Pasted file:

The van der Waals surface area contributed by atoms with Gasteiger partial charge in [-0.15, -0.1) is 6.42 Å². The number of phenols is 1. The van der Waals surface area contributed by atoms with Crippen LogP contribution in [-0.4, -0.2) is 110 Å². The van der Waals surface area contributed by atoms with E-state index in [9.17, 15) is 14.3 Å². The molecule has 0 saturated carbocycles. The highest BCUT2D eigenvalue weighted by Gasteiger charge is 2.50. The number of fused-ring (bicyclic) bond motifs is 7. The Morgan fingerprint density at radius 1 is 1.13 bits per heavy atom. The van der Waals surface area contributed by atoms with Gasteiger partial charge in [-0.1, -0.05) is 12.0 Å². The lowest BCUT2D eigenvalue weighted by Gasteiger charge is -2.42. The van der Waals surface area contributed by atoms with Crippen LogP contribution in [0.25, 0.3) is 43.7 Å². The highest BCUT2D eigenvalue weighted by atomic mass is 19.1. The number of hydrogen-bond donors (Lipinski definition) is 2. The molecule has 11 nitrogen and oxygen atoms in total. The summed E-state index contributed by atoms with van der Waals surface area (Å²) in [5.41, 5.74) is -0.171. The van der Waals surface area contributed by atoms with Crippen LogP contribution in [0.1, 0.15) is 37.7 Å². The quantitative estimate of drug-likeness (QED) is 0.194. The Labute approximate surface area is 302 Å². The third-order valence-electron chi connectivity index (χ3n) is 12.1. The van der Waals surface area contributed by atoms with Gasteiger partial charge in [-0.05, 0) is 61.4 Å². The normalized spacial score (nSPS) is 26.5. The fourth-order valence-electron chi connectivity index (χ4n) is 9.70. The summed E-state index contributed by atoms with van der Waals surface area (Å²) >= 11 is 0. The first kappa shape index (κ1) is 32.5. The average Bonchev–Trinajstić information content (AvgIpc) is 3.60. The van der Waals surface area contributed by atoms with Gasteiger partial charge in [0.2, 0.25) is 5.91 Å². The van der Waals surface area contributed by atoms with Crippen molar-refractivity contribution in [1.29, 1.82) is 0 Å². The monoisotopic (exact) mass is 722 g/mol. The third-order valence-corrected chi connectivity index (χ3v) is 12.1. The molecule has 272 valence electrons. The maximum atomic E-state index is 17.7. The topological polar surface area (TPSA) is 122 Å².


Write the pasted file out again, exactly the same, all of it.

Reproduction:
The van der Waals surface area contributed by atoms with Gasteiger partial charge in [-0.15, -0.1) is 6.42 Å². The number of phenols is 1. The van der Waals surface area contributed by atoms with Crippen LogP contribution in [-0.4, -0.2) is 110 Å². The van der Waals surface area contributed by atoms with E-state index in [9.17, 15) is 14.3 Å². The molecule has 0 saturated carbocycles. The highest BCUT2D eigenvalue weighted by Gasteiger charge is 2.50. The number of fused-ring (bicyclic) bond motifs is 7. The Morgan fingerprint density at radius 1 is 1.13 bits per heavy atom. The van der Waals surface area contributed by atoms with Gasteiger partial charge in [-0.1, -0.05) is 12.0 Å². The lowest BCUT2D eigenvalue weighted by Gasteiger charge is -2.42. The van der Waals surface area contributed by atoms with Crippen LogP contribution in [0.25, 0.3) is 43.7 Å². The highest BCUT2D eigenvalue weighted by atomic mass is 19.1. The number of hydrogen-bond donors (Lipinski definition) is 2. The molecule has 11 nitrogen and oxygen atoms in total. The summed E-state index contributed by atoms with van der Waals surface area (Å²) in [5.41, 5.74) is -0.171. The van der Waals surface area contributed by atoms with Crippen LogP contribution in [0.1, 0.15) is 37.7 Å². The quantitative estimate of drug-likeness (QED) is 0.194. The Labute approximate surface area is 302 Å². The third-order valence-electron chi connectivity index (χ3n) is 12.1. The van der Waals surface area contributed by atoms with Gasteiger partial charge in [-0.05, 0) is 61.4 Å². The normalized spacial score (nSPS) is 26.5. The fourth-order valence-electron chi connectivity index (χ4n) is 9.70. The summed E-state index contributed by atoms with van der Waals surface area (Å²) >= 11 is 0. The first kappa shape index (κ1) is 32.5. The average Bonchev–Trinajstić information content (AvgIpc) is 3.60. The van der Waals surface area contributed by atoms with Gasteiger partial charge in [0.2, 0.25) is 5.91 Å². The van der Waals surface area contributed by atoms with Crippen molar-refractivity contribution in [1.29, 1.82) is 0 Å². The monoisotopic (exact) mass is 722 g/mol. The third-order valence-corrected chi connectivity index (χ3v) is 12.1. The molecule has 272 valence electrons. The maximum atomic E-state index is 17.7. The topological polar surface area (TPSA) is 122 Å².